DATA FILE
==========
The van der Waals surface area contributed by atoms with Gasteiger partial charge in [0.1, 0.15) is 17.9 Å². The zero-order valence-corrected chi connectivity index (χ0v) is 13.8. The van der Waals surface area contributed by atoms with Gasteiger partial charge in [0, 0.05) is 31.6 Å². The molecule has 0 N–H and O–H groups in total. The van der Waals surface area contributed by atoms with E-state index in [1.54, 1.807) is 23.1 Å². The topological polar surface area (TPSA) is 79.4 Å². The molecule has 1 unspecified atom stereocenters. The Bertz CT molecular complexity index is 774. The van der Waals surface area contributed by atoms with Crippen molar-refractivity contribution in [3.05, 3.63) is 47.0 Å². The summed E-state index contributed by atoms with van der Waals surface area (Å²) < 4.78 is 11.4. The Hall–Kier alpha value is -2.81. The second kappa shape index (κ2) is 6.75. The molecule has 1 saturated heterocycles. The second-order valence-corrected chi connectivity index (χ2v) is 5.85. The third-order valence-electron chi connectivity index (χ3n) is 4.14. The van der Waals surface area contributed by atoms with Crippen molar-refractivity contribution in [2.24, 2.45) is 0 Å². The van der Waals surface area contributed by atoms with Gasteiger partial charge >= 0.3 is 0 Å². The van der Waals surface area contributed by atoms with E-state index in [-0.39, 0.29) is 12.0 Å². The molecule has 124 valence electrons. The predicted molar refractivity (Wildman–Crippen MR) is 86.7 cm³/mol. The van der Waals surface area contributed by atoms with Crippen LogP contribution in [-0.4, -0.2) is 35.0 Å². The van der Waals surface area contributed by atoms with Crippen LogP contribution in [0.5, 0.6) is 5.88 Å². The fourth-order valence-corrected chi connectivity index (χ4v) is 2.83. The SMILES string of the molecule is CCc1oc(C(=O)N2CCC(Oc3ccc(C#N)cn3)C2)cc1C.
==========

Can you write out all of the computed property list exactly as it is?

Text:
The van der Waals surface area contributed by atoms with Gasteiger partial charge in [0.1, 0.15) is 17.9 Å². The zero-order valence-corrected chi connectivity index (χ0v) is 13.8. The van der Waals surface area contributed by atoms with Gasteiger partial charge in [0, 0.05) is 31.6 Å². The molecule has 0 N–H and O–H groups in total. The van der Waals surface area contributed by atoms with E-state index in [1.54, 1.807) is 23.1 Å². The topological polar surface area (TPSA) is 79.4 Å². The molecule has 1 unspecified atom stereocenters. The Bertz CT molecular complexity index is 774. The van der Waals surface area contributed by atoms with Crippen molar-refractivity contribution in [3.05, 3.63) is 47.0 Å². The summed E-state index contributed by atoms with van der Waals surface area (Å²) < 4.78 is 11.4. The Hall–Kier alpha value is -2.81. The second kappa shape index (κ2) is 6.75. The molecule has 1 saturated heterocycles. The second-order valence-corrected chi connectivity index (χ2v) is 5.85. The third-order valence-electron chi connectivity index (χ3n) is 4.14. The van der Waals surface area contributed by atoms with Crippen molar-refractivity contribution in [2.24, 2.45) is 0 Å². The van der Waals surface area contributed by atoms with Gasteiger partial charge >= 0.3 is 0 Å². The van der Waals surface area contributed by atoms with E-state index in [-0.39, 0.29) is 12.0 Å². The molecule has 124 valence electrons. The predicted molar refractivity (Wildman–Crippen MR) is 86.7 cm³/mol. The van der Waals surface area contributed by atoms with Crippen LogP contribution in [-0.4, -0.2) is 35.0 Å². The van der Waals surface area contributed by atoms with Crippen LogP contribution in [0.5, 0.6) is 5.88 Å². The fourth-order valence-corrected chi connectivity index (χ4v) is 2.83. The SMILES string of the molecule is CCc1oc(C(=O)N2CCC(Oc3ccc(C#N)cn3)C2)cc1C.